Genetic structure and diversity in neochen jubata (Aves: Anatidae) from the araguaia river, go, brazil

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Pereira, Maria Cecília [UNESP]
Coelho, Thaís [UNESP]
Werther, Karin [UNESP]
Andreazzi, Rafael Biccio [UNESP]
Morales, Adriana Coletto [UNESP]

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The Orinoco Goose (Neochen jubata) is a few-known and endemic Anatidae to South America, inhabiting sandy beaches along medium and large rivers, with a well-developed riparian forest and in swamp savannas and large freshwater baths. Recent data indicate the presence of longitudinal migratory behavior, and despite them, there are no records on the genetic profile of this species. The Araguaia River region, in the municipality of Luiz Alves, Goiás, receives an undetermined number of ducks seasonally, and there is little information about the individuals who visit this place, constituting the ideal scenario for a study able to offer a genetic overview perspective of this species and to understand the relationship between these individuals better. For this, we genetically characterized 61 individuals sampled in three distinct years of collection using microsatellite molecular markers and mitochondrial DNA. Genetic diversity analyses revealed low levels of heterozygosity for all sampled groups. However, they are within the equilibrium proposed by Hardy-Weinberg (HWE), as inbreeding or drift are not acting in these groups. The parentage analysis supports it, showing a high number of unrelated individuals over the years. AMOVA showed a significant difference among groups. These results may reflect the structure of this migratory species in that region, with the paired differentiation test of individuals from 2013 and 2014 being more similar to each other than those from other years, indicating a possible genetic structure diagnosed by the years of capture. However, there is a high allelic sharing among the three sampled groups, suggesting that these individuals are a population that connects over time and that they have a philopatric relationship with the location. The results found in this study constitute an initial milestone for the genetic knowledge of the mallard duck that should be raised in many other genetic studies.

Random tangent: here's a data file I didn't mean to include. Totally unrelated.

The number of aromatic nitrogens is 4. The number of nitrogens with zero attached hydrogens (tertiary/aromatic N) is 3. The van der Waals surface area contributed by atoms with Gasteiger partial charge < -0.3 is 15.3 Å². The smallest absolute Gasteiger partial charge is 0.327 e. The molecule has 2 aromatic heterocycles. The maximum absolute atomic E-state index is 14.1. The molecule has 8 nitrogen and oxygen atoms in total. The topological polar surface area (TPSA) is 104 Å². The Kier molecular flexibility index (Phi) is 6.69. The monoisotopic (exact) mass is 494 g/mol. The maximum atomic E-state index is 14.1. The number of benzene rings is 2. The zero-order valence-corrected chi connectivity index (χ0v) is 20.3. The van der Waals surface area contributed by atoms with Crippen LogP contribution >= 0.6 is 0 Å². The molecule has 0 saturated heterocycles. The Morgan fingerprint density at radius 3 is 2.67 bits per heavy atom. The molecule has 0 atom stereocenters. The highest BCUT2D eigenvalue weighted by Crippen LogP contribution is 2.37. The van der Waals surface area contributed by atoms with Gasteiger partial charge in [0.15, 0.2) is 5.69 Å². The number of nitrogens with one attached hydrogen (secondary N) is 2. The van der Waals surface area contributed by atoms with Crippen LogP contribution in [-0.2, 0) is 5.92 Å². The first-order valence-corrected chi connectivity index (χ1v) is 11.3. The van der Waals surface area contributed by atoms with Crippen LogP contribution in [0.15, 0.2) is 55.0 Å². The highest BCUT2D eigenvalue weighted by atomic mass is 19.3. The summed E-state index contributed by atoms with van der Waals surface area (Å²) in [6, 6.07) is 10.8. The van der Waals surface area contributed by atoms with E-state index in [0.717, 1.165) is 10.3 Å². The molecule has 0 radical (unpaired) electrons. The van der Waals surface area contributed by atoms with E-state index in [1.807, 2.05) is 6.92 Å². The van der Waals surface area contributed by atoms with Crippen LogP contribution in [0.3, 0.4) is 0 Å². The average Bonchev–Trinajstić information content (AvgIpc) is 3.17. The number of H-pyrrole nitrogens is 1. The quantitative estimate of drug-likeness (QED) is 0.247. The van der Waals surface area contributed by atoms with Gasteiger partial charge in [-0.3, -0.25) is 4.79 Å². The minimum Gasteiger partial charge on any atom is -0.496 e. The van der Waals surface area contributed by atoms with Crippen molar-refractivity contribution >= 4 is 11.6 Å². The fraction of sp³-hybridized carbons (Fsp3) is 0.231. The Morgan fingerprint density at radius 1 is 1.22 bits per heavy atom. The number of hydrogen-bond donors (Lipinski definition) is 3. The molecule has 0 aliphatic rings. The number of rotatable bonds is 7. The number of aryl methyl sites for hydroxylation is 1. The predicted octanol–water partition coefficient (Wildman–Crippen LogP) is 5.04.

Kinship, Microsatellite, Mitochondrial DNA, Orinoco Goose, Structure population.

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Biota Neotropica, v. 21, n. 4, 2021.